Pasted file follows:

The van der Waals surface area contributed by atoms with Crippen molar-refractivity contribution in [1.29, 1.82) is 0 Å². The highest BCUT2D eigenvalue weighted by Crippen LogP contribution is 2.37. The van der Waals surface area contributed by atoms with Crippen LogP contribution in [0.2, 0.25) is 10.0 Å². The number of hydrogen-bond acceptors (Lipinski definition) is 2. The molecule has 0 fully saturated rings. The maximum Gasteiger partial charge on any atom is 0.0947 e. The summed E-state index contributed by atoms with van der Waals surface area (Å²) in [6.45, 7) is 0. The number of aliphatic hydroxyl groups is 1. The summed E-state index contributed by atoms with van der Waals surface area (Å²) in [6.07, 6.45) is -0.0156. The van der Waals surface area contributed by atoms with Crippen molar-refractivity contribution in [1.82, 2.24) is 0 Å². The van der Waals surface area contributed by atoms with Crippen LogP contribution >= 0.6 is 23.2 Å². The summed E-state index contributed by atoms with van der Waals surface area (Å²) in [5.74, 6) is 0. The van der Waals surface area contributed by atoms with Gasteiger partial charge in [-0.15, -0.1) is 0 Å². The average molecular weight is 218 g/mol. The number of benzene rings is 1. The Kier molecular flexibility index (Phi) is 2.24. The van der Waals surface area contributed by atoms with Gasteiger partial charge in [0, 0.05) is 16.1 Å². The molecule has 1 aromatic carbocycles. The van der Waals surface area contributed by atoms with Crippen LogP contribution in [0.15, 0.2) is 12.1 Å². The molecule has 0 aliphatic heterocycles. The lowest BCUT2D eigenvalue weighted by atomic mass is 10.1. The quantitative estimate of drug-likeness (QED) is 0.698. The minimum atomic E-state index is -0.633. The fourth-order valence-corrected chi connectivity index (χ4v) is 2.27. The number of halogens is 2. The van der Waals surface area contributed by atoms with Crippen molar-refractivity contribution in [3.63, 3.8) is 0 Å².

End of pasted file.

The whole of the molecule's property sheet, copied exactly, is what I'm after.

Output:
The van der Waals surface area contributed by atoms with Crippen molar-refractivity contribution in [1.29, 1.82) is 0 Å². The highest BCUT2D eigenvalue weighted by Crippen LogP contribution is 2.37. The van der Waals surface area contributed by atoms with Crippen LogP contribution in [0.2, 0.25) is 10.0 Å². The number of hydrogen-bond acceptors (Lipinski definition) is 2. The molecule has 0 fully saturated rings. The maximum Gasteiger partial charge on any atom is 0.0947 e. The summed E-state index contributed by atoms with van der Waals surface area (Å²) in [6.45, 7) is 0. The number of aliphatic hydroxyl groups is 1. The summed E-state index contributed by atoms with van der Waals surface area (Å²) in [6.07, 6.45) is -0.0156. The van der Waals surface area contributed by atoms with Crippen molar-refractivity contribution in [1.82, 2.24) is 0 Å². The van der Waals surface area contributed by atoms with Crippen LogP contribution >= 0.6 is 23.2 Å². The summed E-state index contributed by atoms with van der Waals surface area (Å²) in [5.74, 6) is 0. The van der Waals surface area contributed by atoms with Gasteiger partial charge in [-0.15, -0.1) is 0 Å². The average molecular weight is 218 g/mol. The number of benzene rings is 1. The Kier molecular flexibility index (Phi) is 2.24. The van der Waals surface area contributed by atoms with Gasteiger partial charge in [0, 0.05) is 16.1 Å². The molecule has 1 aromatic carbocycles. The van der Waals surface area contributed by atoms with Crippen LogP contribution in [0.15, 0.2) is 12.1 Å². The molecule has 0 aliphatic heterocycles. The lowest BCUT2D eigenvalue weighted by atomic mass is 10.1. The quantitative estimate of drug-likeness (QED) is 0.698. The minimum atomic E-state index is -0.633. The fourth-order valence-corrected chi connectivity index (χ4v) is 2.27. The number of halogens is 2. The van der Waals surface area contributed by atoms with Crippen molar-refractivity contribution in [3.63, 3.8) is 0 Å².